(Not to be used by women of child bearing age, and had to use gloves and mask, so pretty toxic).

Mine was quite dragged down by this, which the vet hadn't mentioned (but he didn't see the poor horse with raw patches all down one side from his ear to his rump). I gave him some Restore and a rest of a few weeks, but despite the terrible patches all the hair grew back quite OK with no tell-tale round patches and it hasn't affected his coat at all in the long term.
 

Christmas Crumpet

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Oh I also wanted to know is that am I right in thinking that once a horse has had it it is highly unlikely that they will be reinfected?

And - what if I don't manage to kill all the ringworm in the stable for example. Will he then keep getting more patches of ringworm and I will feel as though I'm fighting a losing battle?!!!

Thank you all so much for info. Hugely appreciated (and feeling quite relieved!).
 

Lordy100

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Imaverol is best, Grysofulvin (spelling???) is stuff they used to give you to add to feeds and is pretty powerful hence warning about women using it.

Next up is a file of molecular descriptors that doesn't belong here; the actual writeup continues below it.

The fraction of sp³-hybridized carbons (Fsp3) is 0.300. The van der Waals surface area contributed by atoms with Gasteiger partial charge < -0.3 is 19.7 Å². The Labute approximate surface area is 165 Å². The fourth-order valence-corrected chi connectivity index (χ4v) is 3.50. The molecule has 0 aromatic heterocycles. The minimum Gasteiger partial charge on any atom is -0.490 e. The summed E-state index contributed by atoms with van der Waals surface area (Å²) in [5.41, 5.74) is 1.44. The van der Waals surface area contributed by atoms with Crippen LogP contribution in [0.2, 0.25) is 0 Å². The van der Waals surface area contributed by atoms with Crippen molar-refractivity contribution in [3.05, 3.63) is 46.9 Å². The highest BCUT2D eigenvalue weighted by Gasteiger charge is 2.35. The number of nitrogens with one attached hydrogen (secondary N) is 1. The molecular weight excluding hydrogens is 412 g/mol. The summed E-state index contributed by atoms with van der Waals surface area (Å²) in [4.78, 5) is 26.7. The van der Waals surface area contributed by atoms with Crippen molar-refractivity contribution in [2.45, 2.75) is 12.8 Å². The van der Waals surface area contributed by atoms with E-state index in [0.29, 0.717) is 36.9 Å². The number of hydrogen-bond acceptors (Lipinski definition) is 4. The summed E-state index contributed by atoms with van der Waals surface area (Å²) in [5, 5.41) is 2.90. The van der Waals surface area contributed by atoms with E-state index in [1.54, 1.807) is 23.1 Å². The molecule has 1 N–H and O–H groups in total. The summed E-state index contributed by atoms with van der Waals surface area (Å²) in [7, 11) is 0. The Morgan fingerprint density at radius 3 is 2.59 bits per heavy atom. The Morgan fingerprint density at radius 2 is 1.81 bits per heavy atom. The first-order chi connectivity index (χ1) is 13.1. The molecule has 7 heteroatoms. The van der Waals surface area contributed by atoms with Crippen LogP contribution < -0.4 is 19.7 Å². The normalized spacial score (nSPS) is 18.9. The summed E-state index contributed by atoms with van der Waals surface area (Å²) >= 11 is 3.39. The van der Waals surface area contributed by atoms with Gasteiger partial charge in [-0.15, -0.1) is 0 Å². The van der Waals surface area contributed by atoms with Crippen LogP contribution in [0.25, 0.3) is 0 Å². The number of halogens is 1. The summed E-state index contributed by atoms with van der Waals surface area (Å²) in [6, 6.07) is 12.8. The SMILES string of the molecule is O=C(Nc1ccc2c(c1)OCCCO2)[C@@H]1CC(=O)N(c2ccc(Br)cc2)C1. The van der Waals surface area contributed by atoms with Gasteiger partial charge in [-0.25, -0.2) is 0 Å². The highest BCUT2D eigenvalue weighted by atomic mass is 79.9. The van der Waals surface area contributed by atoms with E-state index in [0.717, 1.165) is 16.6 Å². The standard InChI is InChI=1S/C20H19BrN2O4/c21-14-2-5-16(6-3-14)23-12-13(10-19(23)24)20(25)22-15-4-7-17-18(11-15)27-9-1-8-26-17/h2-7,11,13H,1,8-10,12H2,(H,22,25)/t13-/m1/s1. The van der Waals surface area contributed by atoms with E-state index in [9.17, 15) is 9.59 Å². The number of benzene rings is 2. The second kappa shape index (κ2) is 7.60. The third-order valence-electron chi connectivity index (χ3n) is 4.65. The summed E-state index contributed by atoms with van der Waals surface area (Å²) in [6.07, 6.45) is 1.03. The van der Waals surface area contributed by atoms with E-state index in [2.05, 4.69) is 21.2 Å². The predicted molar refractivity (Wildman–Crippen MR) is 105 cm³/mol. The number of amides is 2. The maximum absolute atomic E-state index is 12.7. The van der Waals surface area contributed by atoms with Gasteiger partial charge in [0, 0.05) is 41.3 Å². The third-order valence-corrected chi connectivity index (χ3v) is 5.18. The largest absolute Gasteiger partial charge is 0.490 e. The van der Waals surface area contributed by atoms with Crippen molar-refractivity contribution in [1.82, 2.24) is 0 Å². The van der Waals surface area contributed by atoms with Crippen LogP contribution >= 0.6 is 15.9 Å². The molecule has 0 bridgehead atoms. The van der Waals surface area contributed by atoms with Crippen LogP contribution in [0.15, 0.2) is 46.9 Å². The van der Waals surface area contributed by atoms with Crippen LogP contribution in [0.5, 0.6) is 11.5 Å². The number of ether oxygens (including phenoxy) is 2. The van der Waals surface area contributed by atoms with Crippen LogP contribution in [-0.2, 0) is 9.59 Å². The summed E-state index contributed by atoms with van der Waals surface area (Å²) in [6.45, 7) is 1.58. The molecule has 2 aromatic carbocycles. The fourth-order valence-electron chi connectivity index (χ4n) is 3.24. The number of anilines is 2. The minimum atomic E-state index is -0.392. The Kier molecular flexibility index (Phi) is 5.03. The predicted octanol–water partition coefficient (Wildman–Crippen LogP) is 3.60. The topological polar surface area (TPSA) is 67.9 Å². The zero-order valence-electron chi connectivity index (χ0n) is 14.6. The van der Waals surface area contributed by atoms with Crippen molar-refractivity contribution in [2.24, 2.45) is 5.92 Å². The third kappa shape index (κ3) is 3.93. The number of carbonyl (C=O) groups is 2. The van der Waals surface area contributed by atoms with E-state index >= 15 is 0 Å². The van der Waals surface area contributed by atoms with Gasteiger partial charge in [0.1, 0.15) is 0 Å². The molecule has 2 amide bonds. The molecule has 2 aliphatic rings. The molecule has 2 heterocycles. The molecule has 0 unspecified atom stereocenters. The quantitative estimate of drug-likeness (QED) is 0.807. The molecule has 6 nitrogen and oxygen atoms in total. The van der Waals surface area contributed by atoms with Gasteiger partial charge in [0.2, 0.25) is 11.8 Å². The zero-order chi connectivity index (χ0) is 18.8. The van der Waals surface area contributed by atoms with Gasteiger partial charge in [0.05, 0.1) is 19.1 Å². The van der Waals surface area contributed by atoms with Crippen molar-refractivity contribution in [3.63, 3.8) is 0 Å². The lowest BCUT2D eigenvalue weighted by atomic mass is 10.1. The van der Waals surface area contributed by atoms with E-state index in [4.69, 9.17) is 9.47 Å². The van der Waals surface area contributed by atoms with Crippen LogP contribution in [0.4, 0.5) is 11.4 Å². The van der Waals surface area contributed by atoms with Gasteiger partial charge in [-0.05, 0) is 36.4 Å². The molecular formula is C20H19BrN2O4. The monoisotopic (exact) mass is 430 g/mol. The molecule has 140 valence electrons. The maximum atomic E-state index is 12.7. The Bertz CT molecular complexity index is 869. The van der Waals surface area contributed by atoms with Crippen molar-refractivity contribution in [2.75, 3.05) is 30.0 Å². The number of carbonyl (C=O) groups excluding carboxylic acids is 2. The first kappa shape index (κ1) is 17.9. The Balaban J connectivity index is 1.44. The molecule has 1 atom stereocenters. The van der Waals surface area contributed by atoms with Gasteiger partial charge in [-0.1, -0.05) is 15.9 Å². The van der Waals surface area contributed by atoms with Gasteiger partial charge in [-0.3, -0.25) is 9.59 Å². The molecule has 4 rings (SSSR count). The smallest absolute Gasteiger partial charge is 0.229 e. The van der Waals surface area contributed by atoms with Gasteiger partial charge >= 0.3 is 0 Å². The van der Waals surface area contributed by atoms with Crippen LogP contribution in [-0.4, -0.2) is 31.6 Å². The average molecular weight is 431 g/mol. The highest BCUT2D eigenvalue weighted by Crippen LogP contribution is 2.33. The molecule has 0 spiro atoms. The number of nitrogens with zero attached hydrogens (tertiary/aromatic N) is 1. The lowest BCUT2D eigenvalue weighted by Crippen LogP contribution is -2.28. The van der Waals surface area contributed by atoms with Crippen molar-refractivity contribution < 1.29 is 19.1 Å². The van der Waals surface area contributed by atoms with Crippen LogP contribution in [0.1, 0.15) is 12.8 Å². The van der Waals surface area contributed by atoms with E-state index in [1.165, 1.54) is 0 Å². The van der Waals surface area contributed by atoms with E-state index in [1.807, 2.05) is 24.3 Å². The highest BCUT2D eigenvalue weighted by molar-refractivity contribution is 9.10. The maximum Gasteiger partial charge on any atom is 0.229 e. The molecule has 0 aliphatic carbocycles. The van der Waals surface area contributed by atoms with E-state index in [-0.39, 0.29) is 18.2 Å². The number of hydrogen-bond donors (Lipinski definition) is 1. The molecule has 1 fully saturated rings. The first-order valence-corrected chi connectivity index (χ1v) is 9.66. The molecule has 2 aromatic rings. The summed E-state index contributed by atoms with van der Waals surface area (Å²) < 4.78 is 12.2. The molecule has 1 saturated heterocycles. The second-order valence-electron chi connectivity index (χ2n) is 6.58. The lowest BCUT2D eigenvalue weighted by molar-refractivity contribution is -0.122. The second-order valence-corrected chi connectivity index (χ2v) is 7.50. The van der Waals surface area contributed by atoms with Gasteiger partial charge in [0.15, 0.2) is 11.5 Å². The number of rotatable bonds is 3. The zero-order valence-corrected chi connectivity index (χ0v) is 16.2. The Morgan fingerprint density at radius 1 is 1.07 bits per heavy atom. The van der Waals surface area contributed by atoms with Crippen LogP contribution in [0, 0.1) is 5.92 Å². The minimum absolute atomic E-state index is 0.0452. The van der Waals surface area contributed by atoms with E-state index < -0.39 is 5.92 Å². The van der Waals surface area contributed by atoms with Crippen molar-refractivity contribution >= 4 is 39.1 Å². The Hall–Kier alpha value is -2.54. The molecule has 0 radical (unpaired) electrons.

Ringworm is fungus so needs something to kill it off. IMHO Virkon is not powerful enough

Remember to do all your tack.
 

trendybraincell

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They do build up an immunity to the fungus, but only to the strain they have had (I could be wrong). Much like people and colds, there are different types of ringworm, so they would still be able to contract other strains of the fungus. I'm not 100% on that though.

If you treat the horse successfully and do not catch all the fungus in the stable your horse should be ok. The disinfecting is to stop the spread of the fungus to other horses/animals, more than to prevent reoccurring in your animal.
 

Laafet

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Norofulvin(sp) I think is what you are getting at, evil stuff that is not meant to be handled by women of a child bearing age so god only know what it does to the horses, we give to the neds at work and I don't think it is that effective. Virkon all the way for me and IT IS strong enough to kill it, afterall that's what they used to stop Foot and Mouth so it'll handle a bit of ringworm. You need to steam clean the wood in the stables too as ringworm will live in there for years.
 

Christmas Crumpet

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Just been to the vet's and got given...
Imaverol
Virkon sachets x 5
Rubber gloves
Tube with funny jelly in so I can take a sample of whatever it is and we can grow it at the vet's!!
Grysofulvin - apparently they've stopped making it though.

So am going to disinfect stable when I get home and apply Imaverol to horse, disinfect tack and headcollar/leadrope and see where we go from there!!